“The main advantage of LLMs for optimization is their ability to understand natural language, which allows people to describe their optimization tasks without formal specifications,” the researchers explain.

This means users can specify target metrics such as “accuracy” and also provide other suggestions. For example, they may request that the model produce solutions that are concise and broadly applicable.

OPRO also capitalizes on LLMs’ ability to explore context patterns. This enables the model to identify optimization paths based on examples included in the meta-prompt. The researchers noted, “Incorporating optimization trajectories into the meta-prompt allows LLM to recognize the similarity of solutions with high scores, encouraging LLM to build on existing good solutions to generate potentially better solutions without having to explicitly define what the solution should be. Updated.”

To verify OPRO’s effectiveness, the researchers tested it on two well-known mathematical optimization problems: linear regression and the “traveling salesman problem.” Although OPRO is not the most optimal way to solve these problems, the results are promising.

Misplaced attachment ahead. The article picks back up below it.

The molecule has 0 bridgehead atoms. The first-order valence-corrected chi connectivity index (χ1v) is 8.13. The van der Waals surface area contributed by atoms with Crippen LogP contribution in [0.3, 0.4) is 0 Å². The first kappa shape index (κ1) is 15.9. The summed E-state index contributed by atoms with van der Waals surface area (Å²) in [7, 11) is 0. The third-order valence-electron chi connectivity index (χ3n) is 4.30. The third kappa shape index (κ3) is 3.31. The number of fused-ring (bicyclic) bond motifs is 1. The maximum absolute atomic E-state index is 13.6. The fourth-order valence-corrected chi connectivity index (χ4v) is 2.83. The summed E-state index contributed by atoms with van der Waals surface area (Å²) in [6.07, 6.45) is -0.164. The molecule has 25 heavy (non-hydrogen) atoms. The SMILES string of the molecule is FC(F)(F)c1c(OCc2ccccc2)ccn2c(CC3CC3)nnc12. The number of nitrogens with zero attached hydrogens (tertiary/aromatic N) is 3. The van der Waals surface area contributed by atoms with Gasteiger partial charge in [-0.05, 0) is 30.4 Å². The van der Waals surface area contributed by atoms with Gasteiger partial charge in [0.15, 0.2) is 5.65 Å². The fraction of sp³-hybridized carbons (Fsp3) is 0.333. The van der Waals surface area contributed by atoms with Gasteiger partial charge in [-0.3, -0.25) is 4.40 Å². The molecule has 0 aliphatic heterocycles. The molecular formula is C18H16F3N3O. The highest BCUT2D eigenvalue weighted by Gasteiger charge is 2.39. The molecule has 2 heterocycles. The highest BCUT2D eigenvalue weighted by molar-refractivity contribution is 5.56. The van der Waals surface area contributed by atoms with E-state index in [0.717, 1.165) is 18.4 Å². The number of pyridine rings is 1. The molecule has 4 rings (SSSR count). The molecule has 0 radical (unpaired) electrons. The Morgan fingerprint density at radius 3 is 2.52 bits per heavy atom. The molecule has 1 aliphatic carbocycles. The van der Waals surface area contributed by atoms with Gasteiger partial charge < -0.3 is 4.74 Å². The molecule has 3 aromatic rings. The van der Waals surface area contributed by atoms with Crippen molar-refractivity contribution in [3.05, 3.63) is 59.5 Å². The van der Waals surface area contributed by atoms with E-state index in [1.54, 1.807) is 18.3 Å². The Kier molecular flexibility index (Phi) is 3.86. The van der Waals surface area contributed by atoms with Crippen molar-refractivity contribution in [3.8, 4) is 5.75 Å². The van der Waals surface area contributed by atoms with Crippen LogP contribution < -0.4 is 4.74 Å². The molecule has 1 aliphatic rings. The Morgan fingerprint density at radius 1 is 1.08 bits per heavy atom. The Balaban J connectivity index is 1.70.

“On both tasks, we observe that LLMs correctly capture optimization directions on small-scale problems based only on past optimization trajectories provided in the meta-prompt,” the researchers report.

Optimizing the LLM prompt with OPRO

Experiments show that prompt engineering can dramatically affect the output of the model. For example, adding the phrase “let’s think step-by-step” to the prompt can make the model more logical, allowing it to outline the steps needed to solve the problem. This can often lead to more accurate results.

However, it is important to remember that this does not mean that LLMs have human-like reasoning abilities. Their responses are highly dependent on the nature of the prompt, and semantically the same prompt can produce widely different results. “Optimal prompt formats can be model-specific and task-specific,” the DeepMind researchers write.

The real potential of optimization through PROmpting lies in its ability to optimize prompts for LLMs like OpenAI’s ChatGPT and Google’s PaLM. This can guide these models to find the best prompts that maximize task accuracy.